As stated above, the present invention can be used in conjunction with other alternator control mechanisms, including those well-known voltage control methods of the prior art, and adding additional steps to those described above fall within the scope of the present invention. For example, and not by way of limitation, it is desirable to add an additional anti-sulfation step to the described methods. This anti-sulfation step contemplates periodically increasing the current delivered to the battery to increase battery life and performance. Thus, even though the described methods above contemplate only that the alternator current be equal to Iload or (Iload+Icharge), it is within the scope of the present invention to occasionally add an anti-sulfation current (Isulfation) to Iload during the fuel efficiency mode for this purpose.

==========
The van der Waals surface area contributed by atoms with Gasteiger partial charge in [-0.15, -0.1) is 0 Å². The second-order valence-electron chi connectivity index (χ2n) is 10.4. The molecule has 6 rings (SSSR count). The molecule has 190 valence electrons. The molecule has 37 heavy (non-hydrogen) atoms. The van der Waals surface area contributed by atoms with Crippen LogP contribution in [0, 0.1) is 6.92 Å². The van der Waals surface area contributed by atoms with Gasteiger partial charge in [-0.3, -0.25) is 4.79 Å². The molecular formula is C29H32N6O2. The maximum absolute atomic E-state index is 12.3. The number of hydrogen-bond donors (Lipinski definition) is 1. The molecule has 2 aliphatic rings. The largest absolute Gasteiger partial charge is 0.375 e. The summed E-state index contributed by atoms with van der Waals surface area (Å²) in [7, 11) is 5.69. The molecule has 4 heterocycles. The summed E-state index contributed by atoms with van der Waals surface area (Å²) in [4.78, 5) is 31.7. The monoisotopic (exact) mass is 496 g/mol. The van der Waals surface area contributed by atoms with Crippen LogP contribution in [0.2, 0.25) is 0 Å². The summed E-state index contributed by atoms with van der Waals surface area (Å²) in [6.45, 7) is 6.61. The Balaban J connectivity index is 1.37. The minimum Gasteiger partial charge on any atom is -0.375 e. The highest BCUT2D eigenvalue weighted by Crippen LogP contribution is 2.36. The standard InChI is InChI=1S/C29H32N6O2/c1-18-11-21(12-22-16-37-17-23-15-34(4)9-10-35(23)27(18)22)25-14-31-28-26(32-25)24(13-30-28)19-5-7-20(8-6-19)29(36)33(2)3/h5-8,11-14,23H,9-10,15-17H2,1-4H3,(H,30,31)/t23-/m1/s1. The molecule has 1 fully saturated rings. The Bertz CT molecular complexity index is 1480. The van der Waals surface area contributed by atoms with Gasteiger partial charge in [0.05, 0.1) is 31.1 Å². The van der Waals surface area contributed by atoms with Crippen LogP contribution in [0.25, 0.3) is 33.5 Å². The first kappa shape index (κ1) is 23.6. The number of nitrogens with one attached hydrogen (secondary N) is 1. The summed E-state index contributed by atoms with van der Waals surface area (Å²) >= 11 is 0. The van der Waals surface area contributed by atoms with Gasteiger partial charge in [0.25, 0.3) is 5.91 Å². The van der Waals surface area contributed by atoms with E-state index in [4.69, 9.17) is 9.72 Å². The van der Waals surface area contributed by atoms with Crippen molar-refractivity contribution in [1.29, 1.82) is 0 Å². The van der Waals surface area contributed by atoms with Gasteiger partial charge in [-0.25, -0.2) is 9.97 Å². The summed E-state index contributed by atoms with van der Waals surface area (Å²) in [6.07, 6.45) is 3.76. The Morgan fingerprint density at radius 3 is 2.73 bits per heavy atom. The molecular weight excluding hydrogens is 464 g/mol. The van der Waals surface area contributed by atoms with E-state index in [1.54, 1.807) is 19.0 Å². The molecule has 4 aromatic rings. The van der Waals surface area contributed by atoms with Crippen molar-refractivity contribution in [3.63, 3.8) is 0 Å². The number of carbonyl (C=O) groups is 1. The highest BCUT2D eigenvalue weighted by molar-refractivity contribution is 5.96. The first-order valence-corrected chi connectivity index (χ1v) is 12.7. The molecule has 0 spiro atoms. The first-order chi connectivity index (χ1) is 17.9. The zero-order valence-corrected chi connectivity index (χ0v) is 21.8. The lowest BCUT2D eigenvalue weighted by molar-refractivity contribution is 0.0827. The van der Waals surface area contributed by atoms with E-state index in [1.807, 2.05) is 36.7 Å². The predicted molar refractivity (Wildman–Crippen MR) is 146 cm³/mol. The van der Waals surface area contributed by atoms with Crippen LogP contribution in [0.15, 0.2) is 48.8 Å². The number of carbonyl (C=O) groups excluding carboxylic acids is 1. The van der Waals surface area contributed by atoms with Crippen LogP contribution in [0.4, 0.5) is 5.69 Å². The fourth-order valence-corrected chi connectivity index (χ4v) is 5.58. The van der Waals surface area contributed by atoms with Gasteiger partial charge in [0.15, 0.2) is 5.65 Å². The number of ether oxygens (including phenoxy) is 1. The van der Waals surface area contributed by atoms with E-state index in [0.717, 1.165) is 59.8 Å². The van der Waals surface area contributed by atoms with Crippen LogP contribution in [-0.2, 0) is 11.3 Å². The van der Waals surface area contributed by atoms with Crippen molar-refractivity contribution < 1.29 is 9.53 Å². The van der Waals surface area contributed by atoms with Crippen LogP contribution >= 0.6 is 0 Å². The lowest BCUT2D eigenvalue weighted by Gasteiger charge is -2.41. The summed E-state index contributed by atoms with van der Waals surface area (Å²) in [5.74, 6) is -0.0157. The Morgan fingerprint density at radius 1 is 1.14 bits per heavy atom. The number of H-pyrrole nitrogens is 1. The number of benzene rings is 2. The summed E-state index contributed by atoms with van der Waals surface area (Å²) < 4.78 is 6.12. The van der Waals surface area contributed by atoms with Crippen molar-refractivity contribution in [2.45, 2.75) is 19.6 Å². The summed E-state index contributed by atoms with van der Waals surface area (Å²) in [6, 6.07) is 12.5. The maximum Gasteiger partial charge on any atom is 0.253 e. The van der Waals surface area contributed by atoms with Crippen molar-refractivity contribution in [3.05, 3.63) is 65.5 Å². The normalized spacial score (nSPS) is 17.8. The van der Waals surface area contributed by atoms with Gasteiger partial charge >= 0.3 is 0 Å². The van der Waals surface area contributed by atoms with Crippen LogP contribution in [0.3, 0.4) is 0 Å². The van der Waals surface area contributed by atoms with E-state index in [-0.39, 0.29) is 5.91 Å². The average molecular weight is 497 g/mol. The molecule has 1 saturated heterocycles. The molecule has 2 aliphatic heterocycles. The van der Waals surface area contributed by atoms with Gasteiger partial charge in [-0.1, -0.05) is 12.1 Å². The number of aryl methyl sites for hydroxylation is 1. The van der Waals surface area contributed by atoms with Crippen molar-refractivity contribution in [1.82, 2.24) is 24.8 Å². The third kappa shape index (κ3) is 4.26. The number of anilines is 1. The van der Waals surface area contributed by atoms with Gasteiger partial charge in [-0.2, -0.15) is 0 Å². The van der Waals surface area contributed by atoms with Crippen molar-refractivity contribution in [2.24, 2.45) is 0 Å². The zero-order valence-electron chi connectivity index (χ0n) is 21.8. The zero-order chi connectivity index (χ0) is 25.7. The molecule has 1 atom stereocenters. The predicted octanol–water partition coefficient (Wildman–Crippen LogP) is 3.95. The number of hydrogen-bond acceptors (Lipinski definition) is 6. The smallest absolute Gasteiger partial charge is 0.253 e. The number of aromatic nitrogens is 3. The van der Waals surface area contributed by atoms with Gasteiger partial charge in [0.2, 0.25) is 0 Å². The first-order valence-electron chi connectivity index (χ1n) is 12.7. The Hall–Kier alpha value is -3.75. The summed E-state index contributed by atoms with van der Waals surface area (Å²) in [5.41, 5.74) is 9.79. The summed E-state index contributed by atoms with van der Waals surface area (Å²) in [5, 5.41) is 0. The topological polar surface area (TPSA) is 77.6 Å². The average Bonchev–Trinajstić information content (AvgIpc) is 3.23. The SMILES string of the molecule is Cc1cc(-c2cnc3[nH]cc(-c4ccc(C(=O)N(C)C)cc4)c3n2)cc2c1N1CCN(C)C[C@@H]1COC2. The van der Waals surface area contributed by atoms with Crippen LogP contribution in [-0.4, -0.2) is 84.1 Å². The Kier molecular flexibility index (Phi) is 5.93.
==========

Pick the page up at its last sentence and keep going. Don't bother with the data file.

The foregoing invention has been described in accordance with the relevant legal standards, thus the description is exemplary rather than limiting in nature. Variations and modifications to the disclosed embodiment may become apparent to those skilled in the art and do come within the scope of the invention. Accordingly, the scope of legal protection afforded this invention can only be determined by studying the following claims.